23 Mar Ramadan – How To Exercise Right
During Ramadan, it can be tough enough getting through the day let alone finding the energy and motivation to focus on your physical activity. Exercise Right investigates the best way to Exercise Right throughout Ramadan.
Many people forget about exercise during this time and this can create huge setbacks to your health and could lead to the development of a range of different chronic conditions.
Ramadan is a time of focus and reflection so it’s a great time to create a plan that will work for you and an even better time to be focused on your health and goals.
Plan an exercise diary so you can stay on track with daily exercise.
1. Listen to your body
During Ramadan, your body is going to go through some changes and this will take getting used to. The exercise that you were doing beforehand won’t be as easy now, so you need to listen to your body and work out the signs it is telling you. The last thing you want to do is push yourself to the limit and end up injured.
Do some light stretches before and after reading the Quran (Islamic scripture) or praying your salat (Prayers). Break up sitting for long periods when reading the Quran with regular short breaks to avoid your muscles and joints getting too stiff.
2. Choose your exercise wisely
During Ramadan, you may want to consider reducing the intensity of your workouts rather than the length. By undertaking high-intensity training you will be placing your body under a huge amount of strain, so think ‘little and often’ to help your body cope. Perhaps you can add more strength sessions or add more walking to your plan?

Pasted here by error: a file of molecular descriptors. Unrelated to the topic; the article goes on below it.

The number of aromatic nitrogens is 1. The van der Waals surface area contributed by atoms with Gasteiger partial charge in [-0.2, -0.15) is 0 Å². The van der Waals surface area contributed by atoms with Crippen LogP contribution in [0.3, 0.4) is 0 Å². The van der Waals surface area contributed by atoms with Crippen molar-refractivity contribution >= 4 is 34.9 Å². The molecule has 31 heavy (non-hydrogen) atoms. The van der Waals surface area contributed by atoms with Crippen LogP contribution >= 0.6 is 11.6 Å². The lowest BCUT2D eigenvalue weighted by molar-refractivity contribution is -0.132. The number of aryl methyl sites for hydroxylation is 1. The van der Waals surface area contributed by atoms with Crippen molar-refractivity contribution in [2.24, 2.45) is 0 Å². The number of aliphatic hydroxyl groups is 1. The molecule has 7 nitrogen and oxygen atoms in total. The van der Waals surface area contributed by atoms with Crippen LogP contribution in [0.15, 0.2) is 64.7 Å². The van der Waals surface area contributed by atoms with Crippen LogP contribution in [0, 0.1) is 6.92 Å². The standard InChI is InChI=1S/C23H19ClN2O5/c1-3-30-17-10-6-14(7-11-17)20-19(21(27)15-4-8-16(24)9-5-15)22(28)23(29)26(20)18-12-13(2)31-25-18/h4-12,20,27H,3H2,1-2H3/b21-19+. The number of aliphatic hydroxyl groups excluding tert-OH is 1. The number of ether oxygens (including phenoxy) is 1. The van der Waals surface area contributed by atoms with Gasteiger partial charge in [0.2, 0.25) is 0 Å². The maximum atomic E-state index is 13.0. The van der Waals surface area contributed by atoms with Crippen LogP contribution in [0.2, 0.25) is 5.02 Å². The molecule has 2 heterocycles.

Aim to complete at least 30 minutes of exercise each day. You can break this up throughout the day, (i.e. walk 10 minutes in the morning, do 10 minutes of light gardening in the afternoon, and then 10 minutes of strength exercises at night).
3. Create a plan and stick to it
We definitely recommend planning your exercise during Ramadan. By planning you can set a suitable timetable to couple your exercise with your eating and drinking. If you work better in the morning, plan your exercise within a couple of hours of eating or if you prefer the evening, make sure you fit this in after your evening meal. Either way, create a plan to make sure you are consistently moving!
4. Get enough fluids
If you are going to exercise during the day you need to make sure your account for your fluid loss. Your body won’t have the stores of fluid it usually relies on, so perhaps it’s best to choose an activity that reflects this.
5. Exercise with a friend
Multiple research shows that we are more likely to be successful with exercise if we do it with a friend. So why not call up a friend and give each other the support to move more during this time?
Getting the right advice
If you have a medical condition and don’t know if it’s safe to exercise during Ramadan, please speak with your doctor or health professional. For individualized exercise prescriptions, it’s best to talk to your local Accredited Exercise Physiologist (AEP). An AEP is an allied health professional who is specially qualified to help you “exercise right” for your age, fitness level, and health status. To find an AEP near you, click here.
Written by Mohamed Saad. Mohamed is an Accredited Exercise Physiologist at Cohealth. He is passionate about building local community engagement through physical activity and assisting those who are less fortunate to have access to individualized exercise needs as part of their overall health and well-being.